In a show of commitment to the ongoing purge of what China considers as negative influences in its entertainment culture, 213 domestic gaming companies pledged to ban “inappropriate” content on their platforms on Thursday.
The rundown: The Sept. 23 pledge came in the form of a document called “Online Gaming Industry Anti-Addiction Self-Regulation Convention,” the South China Morning Post reported. While not legally binding, it serves as a reference point for the $45-billion industry moving forward.
- The companies — which included big players such as Tencent, NetEase and iQiyi — signed the document with the state-backed Chinese Gaming Industry Group Committee (CGIGC), according to Reuters. The CGIGC is affiliated with the National Press and Publication (NPPA), the Chinese Communist Party’s propaganda arm.
- The self-regulation pact primarily supports the government’s latest actions to curb gaming addiction among minors. Beginning Sept. 1, anyone under 18 can only play from 8 p.m. to 9 p.m. on Fridays, weekends and on public holidays, essentially limiting game time to just three hours per week.
- Aside from incorporating anti-addiction features within their games, the companies vowed to ban content depicting “sissy men,” “gay love” and “money worship,” as well as those deemed “politically harmful” or “historically nihilistic.” This follows restrictions for similar themes on film and TV, which fall in line with government efforts to promote “national rejuvenation.”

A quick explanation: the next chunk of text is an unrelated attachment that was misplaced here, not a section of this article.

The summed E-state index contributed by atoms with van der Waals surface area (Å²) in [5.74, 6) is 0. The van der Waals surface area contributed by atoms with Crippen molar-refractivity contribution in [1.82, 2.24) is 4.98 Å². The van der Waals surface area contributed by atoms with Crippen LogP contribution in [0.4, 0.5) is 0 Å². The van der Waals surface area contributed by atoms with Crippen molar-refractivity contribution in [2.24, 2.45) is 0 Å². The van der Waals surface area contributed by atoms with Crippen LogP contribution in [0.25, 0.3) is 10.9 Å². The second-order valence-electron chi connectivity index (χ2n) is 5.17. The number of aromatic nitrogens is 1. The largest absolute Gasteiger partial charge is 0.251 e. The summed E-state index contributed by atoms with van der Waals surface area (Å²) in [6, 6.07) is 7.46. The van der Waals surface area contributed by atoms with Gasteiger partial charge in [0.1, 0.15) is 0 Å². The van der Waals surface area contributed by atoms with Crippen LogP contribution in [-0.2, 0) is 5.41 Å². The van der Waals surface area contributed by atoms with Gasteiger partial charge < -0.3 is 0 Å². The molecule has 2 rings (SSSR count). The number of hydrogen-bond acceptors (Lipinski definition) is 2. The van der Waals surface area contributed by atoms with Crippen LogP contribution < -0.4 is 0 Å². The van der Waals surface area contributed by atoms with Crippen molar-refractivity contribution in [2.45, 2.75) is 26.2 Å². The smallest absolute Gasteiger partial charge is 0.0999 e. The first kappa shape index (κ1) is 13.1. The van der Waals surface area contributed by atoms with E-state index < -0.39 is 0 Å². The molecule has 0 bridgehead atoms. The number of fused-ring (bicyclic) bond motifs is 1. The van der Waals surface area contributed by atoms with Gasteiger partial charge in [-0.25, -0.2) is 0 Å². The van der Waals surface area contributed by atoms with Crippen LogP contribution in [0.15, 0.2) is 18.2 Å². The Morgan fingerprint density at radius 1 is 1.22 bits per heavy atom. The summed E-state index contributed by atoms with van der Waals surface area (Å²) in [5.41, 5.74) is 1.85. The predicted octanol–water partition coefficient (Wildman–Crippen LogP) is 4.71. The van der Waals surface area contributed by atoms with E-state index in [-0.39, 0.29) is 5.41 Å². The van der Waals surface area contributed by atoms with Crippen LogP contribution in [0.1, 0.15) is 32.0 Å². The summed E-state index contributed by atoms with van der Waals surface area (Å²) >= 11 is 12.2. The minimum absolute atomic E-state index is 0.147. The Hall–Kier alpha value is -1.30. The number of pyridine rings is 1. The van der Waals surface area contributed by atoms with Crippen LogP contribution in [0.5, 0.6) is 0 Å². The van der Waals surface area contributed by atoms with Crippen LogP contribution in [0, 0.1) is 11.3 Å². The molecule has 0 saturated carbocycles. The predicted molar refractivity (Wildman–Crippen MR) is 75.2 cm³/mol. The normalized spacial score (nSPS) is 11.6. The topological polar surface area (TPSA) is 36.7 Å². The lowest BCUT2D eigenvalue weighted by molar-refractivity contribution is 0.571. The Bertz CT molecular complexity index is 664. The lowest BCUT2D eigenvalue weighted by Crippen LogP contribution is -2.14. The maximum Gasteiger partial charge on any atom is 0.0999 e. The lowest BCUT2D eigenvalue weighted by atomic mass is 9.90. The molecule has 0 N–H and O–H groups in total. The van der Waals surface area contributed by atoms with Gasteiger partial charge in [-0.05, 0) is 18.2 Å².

- While minors are under a video game curfew, because of a loophole, the rule only applies to playing games from local companies. They can still access titles from overseas platforms outside their curfew, according to Sixth Tone. “I wouldn’t be surprised if overseas gaming platforms like Steam eventually become unavailable in China,” Zhang Yi, chief executive officer of consultancy firm iResearch, told the outlet. “If (Chinese) minors use overseas gaming platforms, it will be unfair to the domestic game industry.”
- Charles Yu, who heads the Shanghai office of Pillar Legal, a boutique international law firm, sees a similar trend. However, he raised questions about what the document did not address. “If a Chinese game company has an overseas development team, is it restricted by it? If a Chinese company invests in an overseas development studio, will it be restricted by it?” Yu told the South China Morning Post.
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